Why tobacco is a public health priority
Tobacco use kills more than 5 million people per year. It is responsible for 1 in 10 adult deaths. Among the five greatest risk factors for mortality, it is the single most preventable cause of death. Eleven per cent of deaths from ischaemic heart disease, the world's leading killer, are attributable to tobacco use. More than 70% of deaths from lung, trachea and bronchus cancers are attributable to tobacco use. If current patterns continue, tobacco use will kill more than 8 million people per year by 2030. Up to half of the world's more than 1 billion smokers will die prematurely of a tobacco-related disease.
The economic costs of tobacco use are equally devastating. In addition to the high public health costs of treating tobacco-related diseases, tobacco users are also less productive due to increased sickness, and those who die prematurely deprive their families of much-needed income.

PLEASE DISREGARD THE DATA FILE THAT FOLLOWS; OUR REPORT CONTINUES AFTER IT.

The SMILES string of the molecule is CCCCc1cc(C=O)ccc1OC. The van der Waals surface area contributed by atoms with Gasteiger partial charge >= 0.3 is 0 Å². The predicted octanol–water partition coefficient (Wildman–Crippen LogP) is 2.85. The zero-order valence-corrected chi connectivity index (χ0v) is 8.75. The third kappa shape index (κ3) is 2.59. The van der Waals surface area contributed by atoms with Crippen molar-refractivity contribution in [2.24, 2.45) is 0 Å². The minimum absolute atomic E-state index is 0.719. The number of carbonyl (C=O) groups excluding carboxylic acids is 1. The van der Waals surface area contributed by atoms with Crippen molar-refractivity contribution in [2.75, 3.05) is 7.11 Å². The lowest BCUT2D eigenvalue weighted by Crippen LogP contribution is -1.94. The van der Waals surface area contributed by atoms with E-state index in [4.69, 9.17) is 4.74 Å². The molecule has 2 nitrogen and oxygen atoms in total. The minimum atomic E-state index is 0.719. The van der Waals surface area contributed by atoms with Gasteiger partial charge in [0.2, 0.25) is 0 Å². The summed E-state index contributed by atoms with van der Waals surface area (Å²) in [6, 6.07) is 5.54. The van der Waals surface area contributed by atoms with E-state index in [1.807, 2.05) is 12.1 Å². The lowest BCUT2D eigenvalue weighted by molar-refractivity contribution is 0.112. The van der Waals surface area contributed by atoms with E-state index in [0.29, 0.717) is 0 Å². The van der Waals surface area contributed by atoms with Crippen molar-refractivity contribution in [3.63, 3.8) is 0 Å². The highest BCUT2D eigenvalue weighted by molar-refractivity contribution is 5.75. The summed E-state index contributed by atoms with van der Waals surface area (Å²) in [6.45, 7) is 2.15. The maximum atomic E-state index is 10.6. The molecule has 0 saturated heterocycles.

Tobacco use and poverty are inextricably linked. Many studies have shown that in the poorest households in some low- and middle-income countries, more than 10% of total household expenditure is on tobacco. This means that these families have less money to spend on such basic items as food, education and health care. In addition to its direct health effects, tobacco use leads to increased health-care costs. It contributes to higher malnutrition and illiteracy rates, since money that could have been used for food and education is spent on tobacco. The role of tobacco use in exacerbating poverty and hindering economic development needs to be fully recognized.
There are many cost-effective tobacco control measures that can be used in different settings and have a significant impact on tobacco consumption. The most cost-effective strategies are population-wide public policies, like bans on advertising, promotion and sponsorship of tobacco products; tobacco tax and price increases; forbidding smoking in all public and workplaces; and requiring large, clear and visible graphic health messages on tobacco packaging. All of these measures are outlined in the WHO Framework Convention on Tobacco Control.
Tobacco Free Initiative
WHO/Noncommunicable Disease and Mental Health
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